Writing a Book set in New Zealand

As a proud kiwi author, I love having the opportunity to share the space on my blog with other local writers. Today, Catherine Mede is stopping by to talk a bit about writing a book set in New Zealand. Her debut novel, Cursed Love, is releasing on the 30th of November, so we’re almost release day buddies! I’ve known Catherine for years now, and it’s really exciting that we’re getting to this point in our writing lives at the same time. Not only that, but we’re both releasing work set in our beautiful Aotearoa.

So without further ado… I’ll hand pass you over into Catherine’s capable hands.

Writing a Book set in New Zealand.

Writing a book based in New Zealand is considered by most to be a suicide mission.  Comments like ‘nobody will read a book set in NZ,’ have often been said to me, however I have watched from the side lines, with interest, a New Zealand author who has had some success with a series of romances set in Wellington.

It has often been reported that if you want a book to be popular, you must set it in the United States, because that is where the majority of the readers are and they only read books set in the US.

I beg to differ.

Readers come from all over the world, not just the United States.  What about England, Europe, Asia?  Surely they have readers too.

Recent articles have reported that the majority of readers, especially of romance, are looking for books that are set in exotic locations, and to some, New Zealand is exotic.  How can it not be, with all the natural native bush, the clear blue lakes, the active volcano’s and the tropical weather (well, maybe in the winterless North.)  More and more readers are picking up books set in New Zealand, Australia and even the islands as a means to escape reality, and enjoy a moment in a bright clean atmosphere.

When I first started writing Cursed Love, I wanted to set it in Nelson, because that is where I worked as an insurance assessor.  The setting of the office is pretty much where I worked, although the name has been changed, along with the brokerage – authors are allowed some poetic licence.  Nelson is a place that is close to my heart, having lived there for many years.  I know the places that my characters visit, or attend.  The view overlooking Nelson harbour, although the office set on the port is ficitious, because you are no longer allowed on the wharf unless you work for the Port Authorities, but my father used to work in a watchtower that had a great view over the chip tower and Roll-on Roll-off ferry berth.  The office block and the ferry berth no longer exist, both being removed some years ago.

Golden Bay and the Abel Tasman National Park are also favourite places I go and I have ideas for books that are yet to be written, to be set in these beautiful places.

Nelson as the setting for a romance seems a little out there, but romance happens everywhere, not just in Wellington or Auckland.  Small towns have opportunities to have love too, and with having the Maori aspect to my story, adds to the reading experience, while educating the reader a little bit about the vast and rich history of New Zealand.  We might be a small country, but our history is still relatively new.  We only have two hundred plus years, while cities in the US have three to four hundred years of history, compared to thousands of years in the UK, Europe and Asia.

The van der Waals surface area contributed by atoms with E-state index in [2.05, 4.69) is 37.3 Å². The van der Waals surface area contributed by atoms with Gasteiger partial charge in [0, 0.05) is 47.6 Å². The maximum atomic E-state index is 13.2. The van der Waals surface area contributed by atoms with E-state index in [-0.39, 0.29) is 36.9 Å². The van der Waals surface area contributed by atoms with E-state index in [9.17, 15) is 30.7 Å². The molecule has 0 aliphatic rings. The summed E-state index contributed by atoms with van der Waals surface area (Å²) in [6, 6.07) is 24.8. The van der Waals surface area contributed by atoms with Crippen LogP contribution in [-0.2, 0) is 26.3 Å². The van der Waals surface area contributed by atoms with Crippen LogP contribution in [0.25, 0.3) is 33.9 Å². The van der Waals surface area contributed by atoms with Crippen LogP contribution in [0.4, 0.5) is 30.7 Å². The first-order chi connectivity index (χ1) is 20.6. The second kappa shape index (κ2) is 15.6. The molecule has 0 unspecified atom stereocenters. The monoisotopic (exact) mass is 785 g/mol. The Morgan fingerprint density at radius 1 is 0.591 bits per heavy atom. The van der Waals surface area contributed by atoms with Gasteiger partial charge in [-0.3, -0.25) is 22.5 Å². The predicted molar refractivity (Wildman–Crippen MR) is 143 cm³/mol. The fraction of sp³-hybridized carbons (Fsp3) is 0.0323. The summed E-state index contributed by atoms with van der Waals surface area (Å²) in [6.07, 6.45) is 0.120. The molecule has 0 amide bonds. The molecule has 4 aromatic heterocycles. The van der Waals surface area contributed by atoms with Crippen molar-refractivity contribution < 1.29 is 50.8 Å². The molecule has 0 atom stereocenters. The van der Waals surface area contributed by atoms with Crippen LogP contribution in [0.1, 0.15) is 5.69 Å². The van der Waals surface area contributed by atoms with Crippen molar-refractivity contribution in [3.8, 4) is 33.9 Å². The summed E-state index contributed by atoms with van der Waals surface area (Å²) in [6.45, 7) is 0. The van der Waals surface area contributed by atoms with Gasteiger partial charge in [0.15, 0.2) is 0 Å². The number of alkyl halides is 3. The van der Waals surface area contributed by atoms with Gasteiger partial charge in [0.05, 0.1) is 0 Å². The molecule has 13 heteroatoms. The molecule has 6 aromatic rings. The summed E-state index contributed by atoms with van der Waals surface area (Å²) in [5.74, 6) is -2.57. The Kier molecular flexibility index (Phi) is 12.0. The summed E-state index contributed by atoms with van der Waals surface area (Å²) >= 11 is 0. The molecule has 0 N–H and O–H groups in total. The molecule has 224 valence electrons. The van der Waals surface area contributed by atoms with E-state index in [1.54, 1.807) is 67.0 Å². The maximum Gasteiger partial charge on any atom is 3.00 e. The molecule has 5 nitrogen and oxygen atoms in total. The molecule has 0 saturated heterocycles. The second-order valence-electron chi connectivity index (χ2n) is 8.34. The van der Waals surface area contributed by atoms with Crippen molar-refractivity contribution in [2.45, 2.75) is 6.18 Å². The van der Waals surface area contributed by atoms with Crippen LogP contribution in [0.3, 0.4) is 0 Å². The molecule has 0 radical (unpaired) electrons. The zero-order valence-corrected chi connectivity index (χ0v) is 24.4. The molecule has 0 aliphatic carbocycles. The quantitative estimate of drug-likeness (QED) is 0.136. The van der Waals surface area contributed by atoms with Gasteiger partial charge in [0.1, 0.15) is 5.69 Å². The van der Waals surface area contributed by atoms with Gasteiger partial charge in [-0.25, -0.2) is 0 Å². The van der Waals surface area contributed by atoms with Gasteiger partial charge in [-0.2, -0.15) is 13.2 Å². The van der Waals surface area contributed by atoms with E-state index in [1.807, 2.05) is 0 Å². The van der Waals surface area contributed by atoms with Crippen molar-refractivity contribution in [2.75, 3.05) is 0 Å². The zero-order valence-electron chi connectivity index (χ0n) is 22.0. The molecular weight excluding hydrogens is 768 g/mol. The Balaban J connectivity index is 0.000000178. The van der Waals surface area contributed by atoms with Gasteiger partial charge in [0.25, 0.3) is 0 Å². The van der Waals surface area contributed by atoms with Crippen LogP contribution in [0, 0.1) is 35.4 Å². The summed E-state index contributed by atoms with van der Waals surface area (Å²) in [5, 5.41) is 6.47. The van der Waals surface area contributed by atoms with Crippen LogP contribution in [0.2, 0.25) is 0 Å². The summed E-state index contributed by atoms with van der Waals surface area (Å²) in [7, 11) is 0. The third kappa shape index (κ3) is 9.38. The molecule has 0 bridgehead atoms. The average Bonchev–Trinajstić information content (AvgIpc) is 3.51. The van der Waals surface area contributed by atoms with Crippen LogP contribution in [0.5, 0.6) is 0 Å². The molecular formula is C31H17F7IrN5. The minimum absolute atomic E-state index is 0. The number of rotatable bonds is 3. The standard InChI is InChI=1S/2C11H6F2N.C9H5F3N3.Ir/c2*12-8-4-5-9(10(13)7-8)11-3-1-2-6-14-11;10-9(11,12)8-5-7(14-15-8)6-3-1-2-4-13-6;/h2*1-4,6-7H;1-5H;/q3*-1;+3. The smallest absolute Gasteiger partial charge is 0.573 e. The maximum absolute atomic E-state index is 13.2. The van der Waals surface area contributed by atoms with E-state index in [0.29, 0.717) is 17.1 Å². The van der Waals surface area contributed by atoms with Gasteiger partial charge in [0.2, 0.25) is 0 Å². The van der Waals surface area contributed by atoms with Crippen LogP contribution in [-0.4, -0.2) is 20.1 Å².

I think New Zealand has a lot to offer as a setting for stories.  There are the All Blacks, the setting for a book written by an American author (Just this Once by Rosalind James), Wellington and its vistas over the harbour (Wicked in Wellington series by Kris Pearson), the rich history of the early settlers (The Runaway Settlers and A Canoe in the Mist by Elsie Locke), marble mountain caves (Maurice Gee’s The Halfmen of O series).

Maori culture has a lot to offer the story world too.  It has a beautiful language, and a unique perspective on the world, where they don’t actually own the land, but protect it for the future generations.  The more I read and understand the Maori culture, the more I understand their opposition to a lot of the local bylaws and laws that the Government have made and still continue to make.

But this isn’t a political rant.

I love New Zealand, I love what it has to offer, and I can think of no better way of showcasing its beauty and naturalness than by using it as a background for my stories.

Who is Catherine Mede?

Catherine Mede lives in a rural village in the South Island of New Zealand with her husband, son and two cats.  She works when she can, doing whatever is available – within reason!  When not writing, Catherine likes to read, draw and work in her garden.

Having developed a love for writing when she was at High School, it wasn’t until she was in her thirties she decided to really get down and dirty with the words in her head.

Romance and Speculative Fiction are what Catherine likes to write about because she understands the need to get lost in a love that sometimes seems mythical.  And adding Fantasy elements just fulfills her needs to be creative fanciful worlds.

When she was younger, she wrote to escape reality, now she writes it to allow others to enter a world where love has a happily ever after.

Catherine has a short story published in a Masters of Horror Anthology and attends writing seminars and groups in her area.

When she is rich and famous, Catherine intends to have a large library which will double as her writing space and own an Aston Martin Vanquish.  (Dreams are Free)

You can contact Catherine Mede through her website and facebooktwitter and pinterest  or email her – she loves to have contact with her fans.


Today you’ll find me…

Over at Amy Rose Davis’ blog with a guest post. Check it out! Other than a couple of interviews, I think this is my first proper guest post. Hope you enjoy it 🙂

I’d also like to say that YAY I tentatively finished my new structure/outline for MN WOOOOOO. I’m so excited about the shape of it now and am really looking forward to writing the new scenes and putting it all together.

Why on earth did I never do notes on the wall before? I’m applying it to the short stories I have been struggling with and it’s helping with those too! Hopefully this will result in a lot less floundering around 🙂

Have an awesome weekend everyone!